Bloom moves into new facility after years of abandonment
Bloom Energy, a leading manufacturer of hydrogen fuel cells based in the U.S., has broken ground at a new power facility in Newark, Delaware. The facility was once a Chrysler assembly plant, but was closed down due to troubles with the economy. The facility had long been abandoned until Bloom Energy began showing interest in establishing a new power facility. The company will be installing new hydrogen fuel cells at the facility and it will serve as a valuable link in the Bloom’s chain of production.
Demand for hydrogen fuel spurs need for increased production
The demand for hydrogen fuel is growing in the U.S. The federal government has begun sponsoring new projects that make use of fuel cells, which has lead to rising awareness of the technology. As companies become aware of the capabilities of hydrogen fuel cells, they are beginning to look for ways to incorporate the energy systems into their operations. Bloom, as well as other fuel cell manufacturers, has begun to acquire more customers due to this growth in demand.
Facility to play a vital role in Bloom’s production chain
Bloom Energy’s new facility is owned by the University of Delaware, which is leasing the land to the fuel cell manufacturer. The company believes that the facility will help double its production capabilities. This increase production capacity will help the company commercialize its fuel cells at a much quicker pace. Commercialization is considered a key factor in lowering the cost of fuel cells, which have often been criticized as being too expensive. As fuel cells begin to saturate the commercial market, Bloom Energy expects that consumers will respond well to falling prices.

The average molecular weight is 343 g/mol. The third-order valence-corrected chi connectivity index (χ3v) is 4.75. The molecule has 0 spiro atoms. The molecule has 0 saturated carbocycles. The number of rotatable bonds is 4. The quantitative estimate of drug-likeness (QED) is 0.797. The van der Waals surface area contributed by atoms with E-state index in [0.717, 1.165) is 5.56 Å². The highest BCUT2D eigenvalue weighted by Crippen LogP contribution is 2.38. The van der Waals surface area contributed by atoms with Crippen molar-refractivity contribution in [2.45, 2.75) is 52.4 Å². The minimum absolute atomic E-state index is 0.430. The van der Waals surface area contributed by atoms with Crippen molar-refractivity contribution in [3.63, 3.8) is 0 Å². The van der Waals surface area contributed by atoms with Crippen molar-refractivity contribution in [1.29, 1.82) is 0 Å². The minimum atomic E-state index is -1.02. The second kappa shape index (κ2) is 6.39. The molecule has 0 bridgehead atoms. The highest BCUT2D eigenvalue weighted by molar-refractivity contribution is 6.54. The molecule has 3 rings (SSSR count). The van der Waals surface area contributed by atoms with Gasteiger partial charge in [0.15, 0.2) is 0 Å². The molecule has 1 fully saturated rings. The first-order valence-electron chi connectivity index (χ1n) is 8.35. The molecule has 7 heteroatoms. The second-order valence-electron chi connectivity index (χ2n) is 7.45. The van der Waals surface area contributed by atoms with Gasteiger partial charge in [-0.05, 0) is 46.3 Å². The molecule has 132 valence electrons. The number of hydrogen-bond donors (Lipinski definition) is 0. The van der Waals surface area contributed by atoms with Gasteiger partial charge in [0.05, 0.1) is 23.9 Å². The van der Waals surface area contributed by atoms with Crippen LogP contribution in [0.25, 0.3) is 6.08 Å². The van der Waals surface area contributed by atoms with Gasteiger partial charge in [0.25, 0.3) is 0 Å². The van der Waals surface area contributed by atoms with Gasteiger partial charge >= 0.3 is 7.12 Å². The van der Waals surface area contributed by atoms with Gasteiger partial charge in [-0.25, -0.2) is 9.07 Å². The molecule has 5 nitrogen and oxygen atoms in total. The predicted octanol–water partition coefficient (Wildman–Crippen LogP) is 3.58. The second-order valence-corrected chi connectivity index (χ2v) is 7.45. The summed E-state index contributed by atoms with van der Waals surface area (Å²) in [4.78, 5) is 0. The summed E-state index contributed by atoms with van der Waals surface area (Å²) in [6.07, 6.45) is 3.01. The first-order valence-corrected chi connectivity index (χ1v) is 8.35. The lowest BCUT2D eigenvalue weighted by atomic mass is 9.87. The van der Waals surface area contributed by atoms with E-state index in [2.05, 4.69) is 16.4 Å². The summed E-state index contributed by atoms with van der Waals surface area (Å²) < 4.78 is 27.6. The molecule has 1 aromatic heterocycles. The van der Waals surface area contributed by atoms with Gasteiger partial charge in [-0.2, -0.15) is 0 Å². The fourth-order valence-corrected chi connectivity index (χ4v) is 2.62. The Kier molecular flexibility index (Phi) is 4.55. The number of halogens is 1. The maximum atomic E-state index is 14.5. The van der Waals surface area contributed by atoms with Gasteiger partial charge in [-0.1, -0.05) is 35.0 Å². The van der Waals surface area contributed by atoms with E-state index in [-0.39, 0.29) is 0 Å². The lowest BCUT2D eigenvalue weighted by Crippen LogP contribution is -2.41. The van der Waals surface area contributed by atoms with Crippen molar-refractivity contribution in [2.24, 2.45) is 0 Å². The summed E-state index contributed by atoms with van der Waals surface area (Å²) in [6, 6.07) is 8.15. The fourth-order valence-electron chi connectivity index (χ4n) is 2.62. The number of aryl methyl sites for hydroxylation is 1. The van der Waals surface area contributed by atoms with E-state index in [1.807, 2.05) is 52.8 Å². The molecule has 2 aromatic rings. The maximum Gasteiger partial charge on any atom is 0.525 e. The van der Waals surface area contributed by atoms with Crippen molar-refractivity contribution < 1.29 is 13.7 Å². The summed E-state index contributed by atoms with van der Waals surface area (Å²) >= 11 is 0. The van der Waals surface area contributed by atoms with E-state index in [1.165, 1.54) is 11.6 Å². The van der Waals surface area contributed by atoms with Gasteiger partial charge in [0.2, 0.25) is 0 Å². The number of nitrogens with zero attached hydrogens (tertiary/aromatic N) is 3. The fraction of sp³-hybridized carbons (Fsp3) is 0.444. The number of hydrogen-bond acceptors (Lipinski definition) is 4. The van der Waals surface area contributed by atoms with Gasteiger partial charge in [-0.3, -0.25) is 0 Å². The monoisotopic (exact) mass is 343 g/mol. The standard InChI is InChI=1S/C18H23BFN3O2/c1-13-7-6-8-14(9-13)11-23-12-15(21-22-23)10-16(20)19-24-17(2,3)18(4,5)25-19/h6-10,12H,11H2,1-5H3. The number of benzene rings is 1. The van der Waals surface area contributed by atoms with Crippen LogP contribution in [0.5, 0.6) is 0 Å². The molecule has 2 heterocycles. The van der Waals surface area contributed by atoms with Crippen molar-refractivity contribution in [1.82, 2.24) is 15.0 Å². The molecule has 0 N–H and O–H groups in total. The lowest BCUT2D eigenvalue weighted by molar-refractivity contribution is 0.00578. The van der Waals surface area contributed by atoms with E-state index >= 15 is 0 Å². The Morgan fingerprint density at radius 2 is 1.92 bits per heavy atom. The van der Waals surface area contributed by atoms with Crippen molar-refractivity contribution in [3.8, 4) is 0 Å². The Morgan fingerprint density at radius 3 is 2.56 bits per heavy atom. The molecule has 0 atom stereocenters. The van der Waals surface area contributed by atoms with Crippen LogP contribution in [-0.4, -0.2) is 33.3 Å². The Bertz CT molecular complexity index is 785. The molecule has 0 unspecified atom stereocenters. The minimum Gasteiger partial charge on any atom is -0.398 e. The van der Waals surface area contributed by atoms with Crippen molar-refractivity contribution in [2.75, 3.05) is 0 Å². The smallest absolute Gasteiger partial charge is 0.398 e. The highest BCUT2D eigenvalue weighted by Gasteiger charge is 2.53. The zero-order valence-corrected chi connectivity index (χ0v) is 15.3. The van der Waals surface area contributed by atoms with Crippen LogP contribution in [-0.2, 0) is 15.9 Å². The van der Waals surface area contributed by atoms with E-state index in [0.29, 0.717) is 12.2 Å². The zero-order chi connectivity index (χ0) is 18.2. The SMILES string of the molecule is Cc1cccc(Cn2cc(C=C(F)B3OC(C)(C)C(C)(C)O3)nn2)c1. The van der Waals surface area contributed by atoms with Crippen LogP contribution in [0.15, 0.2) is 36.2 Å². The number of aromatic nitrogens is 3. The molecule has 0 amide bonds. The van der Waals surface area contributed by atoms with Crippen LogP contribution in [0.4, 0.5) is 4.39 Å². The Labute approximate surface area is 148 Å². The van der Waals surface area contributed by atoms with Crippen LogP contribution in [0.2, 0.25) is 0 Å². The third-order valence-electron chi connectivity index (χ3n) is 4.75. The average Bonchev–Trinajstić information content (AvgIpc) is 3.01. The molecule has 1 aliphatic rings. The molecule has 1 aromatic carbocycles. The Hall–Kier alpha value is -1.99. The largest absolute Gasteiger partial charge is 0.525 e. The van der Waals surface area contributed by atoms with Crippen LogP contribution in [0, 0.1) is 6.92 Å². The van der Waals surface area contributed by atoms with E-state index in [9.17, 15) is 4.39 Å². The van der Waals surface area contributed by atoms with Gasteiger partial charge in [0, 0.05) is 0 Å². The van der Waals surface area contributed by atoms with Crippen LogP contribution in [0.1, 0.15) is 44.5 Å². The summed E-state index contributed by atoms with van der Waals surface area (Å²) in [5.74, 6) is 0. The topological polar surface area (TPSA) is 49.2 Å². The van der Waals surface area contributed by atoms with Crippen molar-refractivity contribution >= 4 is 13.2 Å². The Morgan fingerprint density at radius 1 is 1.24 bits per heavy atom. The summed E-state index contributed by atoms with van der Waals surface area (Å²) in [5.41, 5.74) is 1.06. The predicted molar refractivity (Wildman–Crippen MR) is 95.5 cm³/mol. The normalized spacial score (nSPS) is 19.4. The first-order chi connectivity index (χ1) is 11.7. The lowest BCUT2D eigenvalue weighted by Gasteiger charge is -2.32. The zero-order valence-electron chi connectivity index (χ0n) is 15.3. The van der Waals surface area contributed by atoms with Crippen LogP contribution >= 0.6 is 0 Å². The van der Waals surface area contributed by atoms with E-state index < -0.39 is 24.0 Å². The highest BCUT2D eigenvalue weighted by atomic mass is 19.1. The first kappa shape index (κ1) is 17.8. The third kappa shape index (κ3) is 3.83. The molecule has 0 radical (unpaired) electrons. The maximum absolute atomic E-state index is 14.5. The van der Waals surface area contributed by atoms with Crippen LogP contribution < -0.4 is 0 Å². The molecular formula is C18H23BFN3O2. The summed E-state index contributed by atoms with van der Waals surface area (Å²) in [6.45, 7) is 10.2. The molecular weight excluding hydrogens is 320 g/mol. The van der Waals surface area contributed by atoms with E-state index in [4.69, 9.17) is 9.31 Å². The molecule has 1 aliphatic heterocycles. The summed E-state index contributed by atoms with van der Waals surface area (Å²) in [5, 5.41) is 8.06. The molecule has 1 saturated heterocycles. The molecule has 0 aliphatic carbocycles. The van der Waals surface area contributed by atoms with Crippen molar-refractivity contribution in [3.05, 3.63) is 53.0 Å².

Sleuth of new customers includes Delaware’s Delmarva Power
The company has also announced a short list of new customers. These customers include Urban Outfitters, Delmarva Power, AT&T, and Owens Corning. Delmarva Power is one of the state’s electric utilities companies. State officials have granted the utility company approval to consider the electricity generated by Bloom Energy fuel cells as contributing to compliance with new renewable energy standards. The fuel cells used by these new customers derive power from natural gas.